Ghosts of place : displacement and identity in the work of Ori Gersht

Stara, Alexandra (2015) Ghosts of place : displacement and identity in the work of Ori Gersht. In: Pultz Moslund, Sten , Ring Petersen, Anne and Schramm, Moritz, (eds.) The culture of migration: politics, aesthetics and histories. London, U.K. : I. B. Tauris. pp. 257-269. ISBN 9781784533106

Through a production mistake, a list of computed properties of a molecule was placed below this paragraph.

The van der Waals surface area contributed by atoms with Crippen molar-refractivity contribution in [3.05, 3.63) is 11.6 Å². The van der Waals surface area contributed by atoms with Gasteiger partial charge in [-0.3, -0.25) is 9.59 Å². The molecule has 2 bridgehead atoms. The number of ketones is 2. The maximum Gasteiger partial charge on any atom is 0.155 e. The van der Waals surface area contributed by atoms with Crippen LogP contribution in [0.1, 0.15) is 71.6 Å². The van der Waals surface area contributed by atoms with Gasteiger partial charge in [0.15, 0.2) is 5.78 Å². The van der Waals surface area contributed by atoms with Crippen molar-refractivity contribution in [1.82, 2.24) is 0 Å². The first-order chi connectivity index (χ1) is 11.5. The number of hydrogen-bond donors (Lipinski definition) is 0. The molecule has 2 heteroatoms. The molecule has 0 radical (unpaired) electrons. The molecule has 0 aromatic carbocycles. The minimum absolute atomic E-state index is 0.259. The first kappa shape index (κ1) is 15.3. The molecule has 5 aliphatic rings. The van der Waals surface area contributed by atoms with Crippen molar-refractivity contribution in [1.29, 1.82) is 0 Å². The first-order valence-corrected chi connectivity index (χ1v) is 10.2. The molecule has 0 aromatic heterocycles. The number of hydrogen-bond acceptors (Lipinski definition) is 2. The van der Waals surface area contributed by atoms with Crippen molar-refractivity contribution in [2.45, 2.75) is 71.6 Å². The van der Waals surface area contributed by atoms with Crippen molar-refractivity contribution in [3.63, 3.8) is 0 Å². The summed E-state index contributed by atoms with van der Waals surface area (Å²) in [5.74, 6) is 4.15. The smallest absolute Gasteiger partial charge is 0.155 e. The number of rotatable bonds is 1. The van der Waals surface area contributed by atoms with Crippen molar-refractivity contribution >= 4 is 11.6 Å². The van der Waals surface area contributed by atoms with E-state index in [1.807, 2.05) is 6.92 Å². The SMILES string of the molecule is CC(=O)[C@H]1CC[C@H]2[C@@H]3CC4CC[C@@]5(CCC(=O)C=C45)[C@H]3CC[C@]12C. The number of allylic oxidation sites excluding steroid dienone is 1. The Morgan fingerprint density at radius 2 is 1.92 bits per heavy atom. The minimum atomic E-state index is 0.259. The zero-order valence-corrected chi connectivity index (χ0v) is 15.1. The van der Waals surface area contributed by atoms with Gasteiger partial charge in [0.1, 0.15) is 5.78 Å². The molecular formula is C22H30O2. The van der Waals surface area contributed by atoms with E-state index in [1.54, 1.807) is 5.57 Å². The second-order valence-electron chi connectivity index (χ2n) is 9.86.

This paper was selected for publication from a major refereed conference of the Network for Migration and Culture with the Danish Network for Cultural Memory Studies at the University of Copenhagen (5-7 Dec 2012), including international authorities in the field Edward S. Casey and Nikos Papastergiadis, also included in the publication. The paper presents new research on contemporary artistic representations of historical migration and memory and how they contribute to the development of innovative ways of understanding the ambiguities of place and belonging. The photographs and films of artist Ori Gersht (b. 1967, Israel), considered in this theoretical context for the first time, provide the focus of the paper’s investigation into a central challenge of migratory aesthetics: the concept of ‘place’ as a palpable absence. Unlike studies of photography and film as record and testimony of migration and diaspora – such as those presented by other authors in this volume – this paper uses philosopher Paul Ricoeur’s concept of trace to argue for the unique insights offered by an artistic gaze that addresses the theme of displacement and loss obliquely, without depicting action, but engaging in a poetic play of association through enigmatic landscapes and fragmentary landmarks. The paper makes the original proposition that, in Gersht’s images, the investment in indeterminacy and concealment for the depiction of loci of human suffering – Sarajevo, Krakow/Auschwitz, Gaza/Israel, among others – engenders the revelation of otherwise inaccessible meaning. Drawing from theories in the broader humanities including literature studies, the paper brings to bear on visual art an interdisciplinary hermeneutic methodology, and argues that by seeking to depict loss as a presence and the paradoxical quest for identity at the sites of its uprooting, photography can open up new pathways for a dialectic of imagination and memory in art.

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